University administrators, student organizations respond to protests spurred by George Floyd’s death

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Daily file photo by Catherine Buchaniec

The University released a statement about the recent killings of Floyd, Ahmaud Arbery and Breonna Taylor by police in a Sunday email sent to students.

Catherine Buchaniec, Design Editor

Northwestern student groups and administrators posted messages in response to a white police officer killing George Floyd, a black man, on May 25.

Over the weekend, student groups and individual students worked to raise funds for the Minnesota Freedom Fund and other organizations assisting those arrested for protesting police brutality. These funds will be used to help pay bail and immigration bonds for those who cannot afford to do so.

In a Sunday email sent to Northwestern students, University administrators released a statement about the recent killings of Floyd, Ahmaud Arbery and Breonna Taylor. The violence is a clear example of “continued racial injustice in the world,” wrote Julie Payne-Kirchmeier, vice president for student affairs. The statement did not include the word “police,” nor mention that it was police who killed Floyd and Taylor.

“Staff, faculty and students have come together individually and collectively to support and process, including participating in protests across the country,” Julie Payne-Kirchmeier wrote. “Each of these actions demonstrates care and compassion, and each inspires hope. Yet, there is more that must be done.”

She also highlighted actions taken by student groups, including Mayfest Productions’ commitment to using a portion of Dillo Day charity funds to support the Minnesota Freedom Fund.

The statement follows individual remarks made Friday by University president Morton Schapiro and Medill Dean Charles Whitaker. Schapiro’s statement was posted online in the Leadership Notes section of Northwestern’s website.

“Many of the rest of us can barely begin to imagine the personal toll that racism takes on marginalized communities every single day,” wrote Schapiro in a Friday statement. “But we can all increase our resolve to create a Northwestern community, and a world, where all people are accorded the dignity and the safety they deserve.”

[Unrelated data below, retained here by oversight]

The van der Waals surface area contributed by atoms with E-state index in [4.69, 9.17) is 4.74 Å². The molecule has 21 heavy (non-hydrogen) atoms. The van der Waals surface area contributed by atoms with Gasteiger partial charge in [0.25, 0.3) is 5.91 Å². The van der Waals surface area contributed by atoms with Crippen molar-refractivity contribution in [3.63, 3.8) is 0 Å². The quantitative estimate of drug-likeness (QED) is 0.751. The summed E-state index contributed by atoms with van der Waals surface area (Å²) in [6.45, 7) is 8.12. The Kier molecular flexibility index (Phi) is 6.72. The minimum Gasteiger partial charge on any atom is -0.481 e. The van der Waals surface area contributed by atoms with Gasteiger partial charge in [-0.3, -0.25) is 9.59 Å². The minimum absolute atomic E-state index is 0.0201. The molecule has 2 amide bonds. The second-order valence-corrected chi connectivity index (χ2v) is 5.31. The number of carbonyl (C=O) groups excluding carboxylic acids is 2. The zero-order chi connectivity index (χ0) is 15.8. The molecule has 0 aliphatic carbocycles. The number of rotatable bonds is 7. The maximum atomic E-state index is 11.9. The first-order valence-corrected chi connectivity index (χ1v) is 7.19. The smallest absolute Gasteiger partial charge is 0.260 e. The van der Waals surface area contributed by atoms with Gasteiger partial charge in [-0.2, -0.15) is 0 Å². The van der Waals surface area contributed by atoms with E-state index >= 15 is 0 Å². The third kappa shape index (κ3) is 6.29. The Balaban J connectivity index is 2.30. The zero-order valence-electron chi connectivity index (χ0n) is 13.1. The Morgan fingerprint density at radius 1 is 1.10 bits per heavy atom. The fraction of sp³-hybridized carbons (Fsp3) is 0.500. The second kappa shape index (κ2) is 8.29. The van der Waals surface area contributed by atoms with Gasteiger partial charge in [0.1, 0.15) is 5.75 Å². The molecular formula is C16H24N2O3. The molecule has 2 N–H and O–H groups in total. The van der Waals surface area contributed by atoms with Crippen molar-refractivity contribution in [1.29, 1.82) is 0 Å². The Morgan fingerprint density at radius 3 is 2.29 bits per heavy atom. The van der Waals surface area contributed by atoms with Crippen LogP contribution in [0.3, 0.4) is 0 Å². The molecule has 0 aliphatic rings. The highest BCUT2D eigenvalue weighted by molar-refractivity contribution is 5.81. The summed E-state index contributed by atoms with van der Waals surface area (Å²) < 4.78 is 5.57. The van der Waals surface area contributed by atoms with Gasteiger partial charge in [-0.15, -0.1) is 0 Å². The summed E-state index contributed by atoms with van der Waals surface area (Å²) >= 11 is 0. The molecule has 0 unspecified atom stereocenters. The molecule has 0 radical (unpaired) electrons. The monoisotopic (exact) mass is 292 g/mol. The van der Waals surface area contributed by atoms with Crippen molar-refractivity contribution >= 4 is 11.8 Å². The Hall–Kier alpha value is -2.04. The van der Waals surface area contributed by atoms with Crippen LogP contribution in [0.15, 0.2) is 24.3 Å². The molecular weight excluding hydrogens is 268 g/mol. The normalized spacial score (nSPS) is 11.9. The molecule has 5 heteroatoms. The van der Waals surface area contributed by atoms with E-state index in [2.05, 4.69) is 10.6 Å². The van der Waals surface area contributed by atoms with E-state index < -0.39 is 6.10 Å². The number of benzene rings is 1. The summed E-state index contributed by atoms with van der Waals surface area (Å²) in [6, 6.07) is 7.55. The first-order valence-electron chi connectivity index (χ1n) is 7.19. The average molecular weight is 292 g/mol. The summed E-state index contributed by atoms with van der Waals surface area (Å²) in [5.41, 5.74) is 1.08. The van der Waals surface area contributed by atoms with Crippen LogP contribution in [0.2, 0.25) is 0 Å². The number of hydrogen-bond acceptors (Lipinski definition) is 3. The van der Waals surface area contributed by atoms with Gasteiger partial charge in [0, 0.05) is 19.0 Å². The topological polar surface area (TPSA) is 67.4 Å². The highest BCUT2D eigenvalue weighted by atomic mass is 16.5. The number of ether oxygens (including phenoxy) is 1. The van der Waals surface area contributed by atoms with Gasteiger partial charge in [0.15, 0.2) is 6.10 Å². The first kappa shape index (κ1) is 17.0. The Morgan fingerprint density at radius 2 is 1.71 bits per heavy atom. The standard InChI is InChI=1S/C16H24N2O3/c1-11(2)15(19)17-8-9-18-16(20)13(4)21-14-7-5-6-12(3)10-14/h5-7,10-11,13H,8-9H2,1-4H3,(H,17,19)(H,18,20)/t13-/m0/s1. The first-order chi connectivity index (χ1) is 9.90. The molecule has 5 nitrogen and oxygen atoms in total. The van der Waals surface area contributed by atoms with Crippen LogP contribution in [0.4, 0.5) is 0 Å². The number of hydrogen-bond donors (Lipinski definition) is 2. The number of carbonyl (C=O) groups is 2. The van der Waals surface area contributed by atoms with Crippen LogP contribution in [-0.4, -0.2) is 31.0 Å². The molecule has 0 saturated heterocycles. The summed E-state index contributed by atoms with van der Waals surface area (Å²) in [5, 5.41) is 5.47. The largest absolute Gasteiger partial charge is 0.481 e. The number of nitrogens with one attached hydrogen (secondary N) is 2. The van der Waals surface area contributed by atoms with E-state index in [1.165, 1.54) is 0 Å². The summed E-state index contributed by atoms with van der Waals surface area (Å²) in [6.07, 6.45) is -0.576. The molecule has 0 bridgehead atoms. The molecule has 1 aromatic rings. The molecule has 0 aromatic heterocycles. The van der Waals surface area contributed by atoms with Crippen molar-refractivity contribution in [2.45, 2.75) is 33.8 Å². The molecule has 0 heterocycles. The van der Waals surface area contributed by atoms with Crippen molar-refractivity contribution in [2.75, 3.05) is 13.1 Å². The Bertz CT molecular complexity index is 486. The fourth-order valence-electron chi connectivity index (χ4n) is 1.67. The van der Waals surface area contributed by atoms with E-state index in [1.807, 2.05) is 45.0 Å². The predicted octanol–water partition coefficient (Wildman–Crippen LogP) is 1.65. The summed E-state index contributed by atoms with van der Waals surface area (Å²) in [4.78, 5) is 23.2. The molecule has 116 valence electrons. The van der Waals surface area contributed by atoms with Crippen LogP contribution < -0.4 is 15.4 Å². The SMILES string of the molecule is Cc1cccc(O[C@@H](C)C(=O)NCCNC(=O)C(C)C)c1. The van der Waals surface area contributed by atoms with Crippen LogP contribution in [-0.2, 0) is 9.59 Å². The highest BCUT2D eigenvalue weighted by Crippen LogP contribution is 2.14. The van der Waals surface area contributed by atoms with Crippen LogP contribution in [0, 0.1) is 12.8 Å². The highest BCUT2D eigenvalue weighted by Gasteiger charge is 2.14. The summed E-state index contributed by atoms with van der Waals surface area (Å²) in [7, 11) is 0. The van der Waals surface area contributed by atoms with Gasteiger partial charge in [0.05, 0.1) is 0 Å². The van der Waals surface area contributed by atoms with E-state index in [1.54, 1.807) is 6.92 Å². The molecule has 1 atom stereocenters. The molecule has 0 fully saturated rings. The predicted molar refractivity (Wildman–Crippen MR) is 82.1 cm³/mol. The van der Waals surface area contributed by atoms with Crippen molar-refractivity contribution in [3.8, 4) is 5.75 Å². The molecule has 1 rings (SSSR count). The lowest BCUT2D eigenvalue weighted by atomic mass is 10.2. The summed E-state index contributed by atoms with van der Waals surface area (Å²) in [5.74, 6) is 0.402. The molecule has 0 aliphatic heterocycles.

The University’s remarks not only come in the wake of national protests but also follows the arrest of CNN Reporter Omar Jimenez (Medill ’15) Friday morning. Whitaker expressed his fear and anger as Jimenez was surrounded and detained by police with little explanation while conducting a live shot.

“I could not help but wonder whether his brown skin marked him for this indignity, and I thought of my own adult sons and the threat they face in a society that still too often demonizes African-American men,” Whitaker wrote.

In addition to raising funds, the executive boards of many student organizations have released statements of support for the black community, highlighting their solidarity.

On Saturday, Northwestern’s black student magazine, Blackboard Magazine, called on organizations “to advocate for the countless black victims that fall at the hands of police and white vigilantes.”

Student groups including Lipstick Theatre, Spoon University, Fossil Free Northwestern, Northwestern University Community for Human Rights, North by Northwestern, Sherman Ave., A&O Productions, NU’s National Association of Hispanic Journalists chapter, Black Mentorship Program, Dance Marathon, NU College Feminists, and other student groups have since posted statements outline their support.

Before Digital Dillo began Saturday, For Members Only said they recognized now is a heavy time for the black community and informed students that they are with them.

“Your emotions are valid — your grief, your anger, your pain, whatever you are feeling,” wrote For Members Only in an online statement.

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